The Journal of Speculative Philosophy 18.2 (2004) 164-167
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The editors of Revealing Male Bodies suggest that the anthology should be understood as a unique contribution to an already significant field of study. As the editors see it, what is particularly important about this collection is its commitment to the phenomenology of male embodiment. Where other works have investigated male roles, masculine ideals, or socioeconomic issues around men, these have failed to offer "accounts of how men's lives are impacted by their embodied experiences and their perceptions of their own bodies" (1). This collection is then aimed, at least in part, at filling this void. What strikes me most about these comments is that Revealing Male Bodies is not dominated by men reflecting on their own bodies. This is not to say that these accounts are absent from the text—the essays by Patrick McGann, Steven P. Schacht, Don Ihde and [End Page 164] Maurice Hamington are built largely upon the authors' considerations of their own bodies, often with very telling results. The other nine essays, however, do not seem to fit in a collection that, as the back cover tells us, "directly confronts male lived experience" (emphasis mine).
Of course, the editors may simply just mean that when men write about (other) men's experiences they are "directly" confronting such experience. This is suggested by Nancy Tuana's comment in the "Preface": "I believe that phenomenologies of male embodiment can best be undertaken by those who have moved through the world as men, and who thus have the requisite experiential base for such accounts" (x). In this way, Revealing Male Bodies might be understood as a venue for men writing about male embodiment, though not necessarily their own bodies. But even this characterization runs into trouble, first of all because this does not seem nearly as novel. Would this really be the first scholarly collection to deal with this kind of writing? And why would the editors include the essay "Does Size Matter?" from Susan Bordo, whose "experiential base" would presumably allow only an "indirect" confrontation of male lived experience?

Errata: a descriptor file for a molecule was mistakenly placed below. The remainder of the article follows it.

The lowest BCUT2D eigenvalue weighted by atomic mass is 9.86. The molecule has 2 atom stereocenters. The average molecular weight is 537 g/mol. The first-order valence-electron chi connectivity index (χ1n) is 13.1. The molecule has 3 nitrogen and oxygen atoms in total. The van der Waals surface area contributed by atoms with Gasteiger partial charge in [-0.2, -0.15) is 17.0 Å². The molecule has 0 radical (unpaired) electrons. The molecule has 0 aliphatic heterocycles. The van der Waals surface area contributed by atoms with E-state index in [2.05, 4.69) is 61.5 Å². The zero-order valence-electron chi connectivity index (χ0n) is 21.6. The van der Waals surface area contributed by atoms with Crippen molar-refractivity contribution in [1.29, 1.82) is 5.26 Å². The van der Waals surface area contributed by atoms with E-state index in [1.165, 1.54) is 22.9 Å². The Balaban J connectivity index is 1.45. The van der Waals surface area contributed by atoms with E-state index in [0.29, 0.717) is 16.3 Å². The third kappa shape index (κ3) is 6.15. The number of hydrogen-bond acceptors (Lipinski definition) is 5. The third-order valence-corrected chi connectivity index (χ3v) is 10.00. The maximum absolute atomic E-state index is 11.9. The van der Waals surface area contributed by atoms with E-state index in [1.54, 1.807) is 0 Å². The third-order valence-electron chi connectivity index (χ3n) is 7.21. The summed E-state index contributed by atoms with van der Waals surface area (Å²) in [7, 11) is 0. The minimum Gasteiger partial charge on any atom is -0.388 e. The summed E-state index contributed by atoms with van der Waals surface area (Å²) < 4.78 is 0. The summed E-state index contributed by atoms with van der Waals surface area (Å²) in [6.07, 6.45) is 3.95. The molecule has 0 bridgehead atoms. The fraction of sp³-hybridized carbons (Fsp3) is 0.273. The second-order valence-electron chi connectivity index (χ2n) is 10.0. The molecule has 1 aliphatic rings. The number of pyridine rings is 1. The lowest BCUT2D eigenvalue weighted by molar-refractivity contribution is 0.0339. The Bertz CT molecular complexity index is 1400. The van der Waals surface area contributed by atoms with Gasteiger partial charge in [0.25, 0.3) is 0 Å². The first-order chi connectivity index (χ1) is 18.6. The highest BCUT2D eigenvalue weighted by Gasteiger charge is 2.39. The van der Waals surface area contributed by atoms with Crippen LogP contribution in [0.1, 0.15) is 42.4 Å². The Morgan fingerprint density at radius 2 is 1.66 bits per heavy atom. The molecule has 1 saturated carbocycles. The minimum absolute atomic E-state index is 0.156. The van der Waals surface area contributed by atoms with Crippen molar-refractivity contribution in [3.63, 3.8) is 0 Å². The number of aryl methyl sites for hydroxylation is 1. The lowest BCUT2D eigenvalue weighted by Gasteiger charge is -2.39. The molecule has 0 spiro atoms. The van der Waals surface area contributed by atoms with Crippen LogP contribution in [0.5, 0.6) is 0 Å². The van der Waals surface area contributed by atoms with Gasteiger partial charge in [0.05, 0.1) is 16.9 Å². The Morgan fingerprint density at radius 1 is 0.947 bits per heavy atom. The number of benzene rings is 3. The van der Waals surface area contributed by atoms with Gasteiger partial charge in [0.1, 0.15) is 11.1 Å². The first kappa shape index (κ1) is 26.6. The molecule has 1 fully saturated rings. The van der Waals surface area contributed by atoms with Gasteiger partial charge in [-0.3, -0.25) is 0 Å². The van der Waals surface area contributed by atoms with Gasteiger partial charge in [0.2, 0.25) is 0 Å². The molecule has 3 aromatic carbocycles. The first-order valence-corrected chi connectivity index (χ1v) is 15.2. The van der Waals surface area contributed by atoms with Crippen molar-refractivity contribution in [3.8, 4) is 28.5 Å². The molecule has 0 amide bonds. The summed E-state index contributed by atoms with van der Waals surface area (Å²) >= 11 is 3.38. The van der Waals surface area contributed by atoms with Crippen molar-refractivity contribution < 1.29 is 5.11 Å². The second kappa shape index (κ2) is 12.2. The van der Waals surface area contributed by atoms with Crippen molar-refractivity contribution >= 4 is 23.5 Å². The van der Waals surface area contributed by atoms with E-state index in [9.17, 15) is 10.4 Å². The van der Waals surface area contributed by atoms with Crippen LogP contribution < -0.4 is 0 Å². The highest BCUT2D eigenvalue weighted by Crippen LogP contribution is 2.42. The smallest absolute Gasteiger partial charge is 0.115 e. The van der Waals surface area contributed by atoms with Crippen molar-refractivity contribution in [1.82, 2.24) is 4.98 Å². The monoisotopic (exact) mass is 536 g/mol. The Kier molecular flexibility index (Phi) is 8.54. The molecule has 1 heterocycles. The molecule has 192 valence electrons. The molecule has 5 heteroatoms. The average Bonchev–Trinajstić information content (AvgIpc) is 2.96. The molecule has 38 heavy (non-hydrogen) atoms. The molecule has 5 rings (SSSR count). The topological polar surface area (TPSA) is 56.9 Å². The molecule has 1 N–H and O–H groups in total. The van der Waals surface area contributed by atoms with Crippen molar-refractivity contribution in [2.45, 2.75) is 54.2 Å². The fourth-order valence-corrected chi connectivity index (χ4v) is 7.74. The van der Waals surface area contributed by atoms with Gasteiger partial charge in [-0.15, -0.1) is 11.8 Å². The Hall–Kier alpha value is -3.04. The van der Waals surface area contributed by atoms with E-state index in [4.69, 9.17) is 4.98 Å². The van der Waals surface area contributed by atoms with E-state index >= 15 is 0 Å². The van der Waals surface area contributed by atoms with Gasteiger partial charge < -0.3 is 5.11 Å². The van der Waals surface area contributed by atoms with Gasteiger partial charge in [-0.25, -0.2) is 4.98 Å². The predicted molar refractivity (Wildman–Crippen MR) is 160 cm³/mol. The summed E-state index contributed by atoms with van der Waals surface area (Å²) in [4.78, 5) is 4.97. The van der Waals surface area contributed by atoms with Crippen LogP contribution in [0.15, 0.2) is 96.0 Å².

In the postscript, editors Maurice Hamington and William Cowling suggest that the (admittedly "precarious") common feature of the contributions is one of "considering men and the experience of their bodies" (287). As far as I can tell, this is the best description of what the collection brings together. Of course, this description also leads to questions—for example, why is Bordo the only female author represented, since women can certainly "consider" men, and "the experience" (as opposed to "his experience") of their bodies?
Part of this ambiguity in design is no doubt simply the result of collecting disparate essays under one title, which is always present to some degree in collected editions. Moreover, I assume that a collection with five editors is especially disposed to this sort of tension. The good news is that, regardless of whether Revealing Male Bodies lives up to all of the characterizations of its purpose and promise, it does deliver in terms of bringing together some extremely interesting and often provocative essays that engage the male body in a number of ways.
Terrance MacMullan's introduction, "What is Male Embodiment," helps to situate the text in a couple of ways. One is through comments on the theoretical background for the collection, in which he offers very clear and concise and thus helpful summaries of the influence of Michel Foucault, Maurice Merleau-Ponty, and Jacques Lacan. Given this backdrop, as well as a growing scholarly interest in masculinities, MacMullan characterizes the particular strengths of this collection as three-fold. First, it supplements the work of phenomenologists like Husserl, Merleau-Ponty, and Sartre, by paying more attention to the "vicissitudes of male embodied experience in its racial, economic, and sexual variety" (2). Second, the text enhances "current analyses of the...